Working with journalists to combat violence against women in Bosnia and Herzegovina


Katarina Panić (first from the left) with the multisectoral team in Prijedor.
Katarina Panić (first from the left) with the multisectoral team in Prijedor. Photo: Courtesy of Mediacentar.

In Bosnia and Herzegovina (BiH), UN Women has been working with media to prevent violence against women since 2016. Undoubtedly, much remains to be done to eradicate problematic and sensationalist reporting on gender-based violence. However, after six years of working with journalists, positive changes can be seen in newsrooms across the country and the quality of reporting has improved.

Since 2016, around 330 journalists and over 80 journalism students from six BiH universities have participated in education programmes on professional reporting on violence against women, implemented by non-governmental organizations supported by UN Women BiH, with funding from Sweden. Today, some of these participants are among the leading journalists covering this topic in BiH.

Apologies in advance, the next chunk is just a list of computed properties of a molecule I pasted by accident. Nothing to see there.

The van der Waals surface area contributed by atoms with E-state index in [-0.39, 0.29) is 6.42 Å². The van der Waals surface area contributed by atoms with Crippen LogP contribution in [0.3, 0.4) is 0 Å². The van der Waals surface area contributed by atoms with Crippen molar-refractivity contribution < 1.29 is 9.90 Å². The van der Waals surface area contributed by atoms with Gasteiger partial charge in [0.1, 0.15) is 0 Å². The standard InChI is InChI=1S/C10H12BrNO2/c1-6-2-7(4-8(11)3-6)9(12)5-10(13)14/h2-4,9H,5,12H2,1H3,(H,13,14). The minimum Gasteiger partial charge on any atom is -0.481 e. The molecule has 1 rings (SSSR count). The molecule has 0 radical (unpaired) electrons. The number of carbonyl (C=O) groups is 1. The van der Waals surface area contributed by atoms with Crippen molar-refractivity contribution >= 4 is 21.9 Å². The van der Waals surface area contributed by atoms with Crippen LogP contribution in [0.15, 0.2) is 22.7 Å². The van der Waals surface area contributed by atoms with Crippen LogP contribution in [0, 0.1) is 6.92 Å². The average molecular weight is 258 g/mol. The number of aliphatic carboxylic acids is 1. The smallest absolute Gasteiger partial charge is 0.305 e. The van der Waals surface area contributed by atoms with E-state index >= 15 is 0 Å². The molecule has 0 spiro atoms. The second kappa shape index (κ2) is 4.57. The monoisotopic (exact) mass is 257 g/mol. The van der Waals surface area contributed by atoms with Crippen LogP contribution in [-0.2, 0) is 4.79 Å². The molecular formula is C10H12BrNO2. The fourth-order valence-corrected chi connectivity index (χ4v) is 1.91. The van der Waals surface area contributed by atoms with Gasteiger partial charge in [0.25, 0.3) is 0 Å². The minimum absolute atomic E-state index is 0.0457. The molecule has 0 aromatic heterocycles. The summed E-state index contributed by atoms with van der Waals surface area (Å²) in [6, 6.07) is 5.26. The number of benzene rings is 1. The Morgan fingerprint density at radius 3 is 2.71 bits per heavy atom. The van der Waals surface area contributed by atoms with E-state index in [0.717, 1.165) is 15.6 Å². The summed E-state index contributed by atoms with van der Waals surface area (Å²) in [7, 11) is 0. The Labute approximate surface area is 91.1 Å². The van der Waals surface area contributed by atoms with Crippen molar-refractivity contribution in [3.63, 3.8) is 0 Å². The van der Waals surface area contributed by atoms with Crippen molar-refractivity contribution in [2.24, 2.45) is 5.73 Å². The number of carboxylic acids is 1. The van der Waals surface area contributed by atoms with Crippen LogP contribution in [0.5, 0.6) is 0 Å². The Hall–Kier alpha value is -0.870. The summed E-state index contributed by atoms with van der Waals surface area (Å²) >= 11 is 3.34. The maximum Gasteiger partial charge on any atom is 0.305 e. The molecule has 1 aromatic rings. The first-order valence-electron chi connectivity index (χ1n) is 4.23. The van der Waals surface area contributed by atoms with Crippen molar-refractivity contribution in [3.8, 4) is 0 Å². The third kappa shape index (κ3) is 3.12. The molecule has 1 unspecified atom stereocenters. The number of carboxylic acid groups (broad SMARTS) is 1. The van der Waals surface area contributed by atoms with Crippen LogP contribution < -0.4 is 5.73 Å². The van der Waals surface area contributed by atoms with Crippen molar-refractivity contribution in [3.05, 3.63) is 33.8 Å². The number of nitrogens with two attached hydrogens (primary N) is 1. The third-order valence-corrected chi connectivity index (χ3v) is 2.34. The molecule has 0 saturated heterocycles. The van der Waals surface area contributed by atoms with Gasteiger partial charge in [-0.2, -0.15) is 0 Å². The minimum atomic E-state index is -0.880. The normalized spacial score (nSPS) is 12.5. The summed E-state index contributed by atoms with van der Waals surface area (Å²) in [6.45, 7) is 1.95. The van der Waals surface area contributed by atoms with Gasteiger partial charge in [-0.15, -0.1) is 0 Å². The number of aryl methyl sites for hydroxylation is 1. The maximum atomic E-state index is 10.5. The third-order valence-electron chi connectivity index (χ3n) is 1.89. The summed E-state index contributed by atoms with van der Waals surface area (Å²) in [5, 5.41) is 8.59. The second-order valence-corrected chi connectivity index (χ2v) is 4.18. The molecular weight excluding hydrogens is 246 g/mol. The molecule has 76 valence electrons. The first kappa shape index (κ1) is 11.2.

One of them is Katarina Panić, a journalist from Prijedor, a municipality in Republika Srpska, BiH. She even went a step further to become a permanent member of the multisectoral team for the prevention of domestic and gender-based violence.

“Institutions for the protection of survivors are doing tremendous work, which was completely invisible for 10 years,” says Panić.

She and other team members – including representatives of health, social, educational and police institutions in Prijedor – meet once a month. Her role is to promote their work to the general public and inform citizens about trends and statistics on domestic violence in Prijedor. She writes for a news agency and her articles are republished by other media.

Panić explains that it took six months for her to earn the trust of the other team members, but today everyone recognizes the benefits of this cooperation. “They understand that we can all be of use to each other. They are my sources, and I am there to make them more visible,” she says.

According to Dragana Grujičić, a social worker at the Prijedor Center for Social Work, people associate the police with the use of force, the social work centre with taking children from their parents, and the role of schools as being solely educational.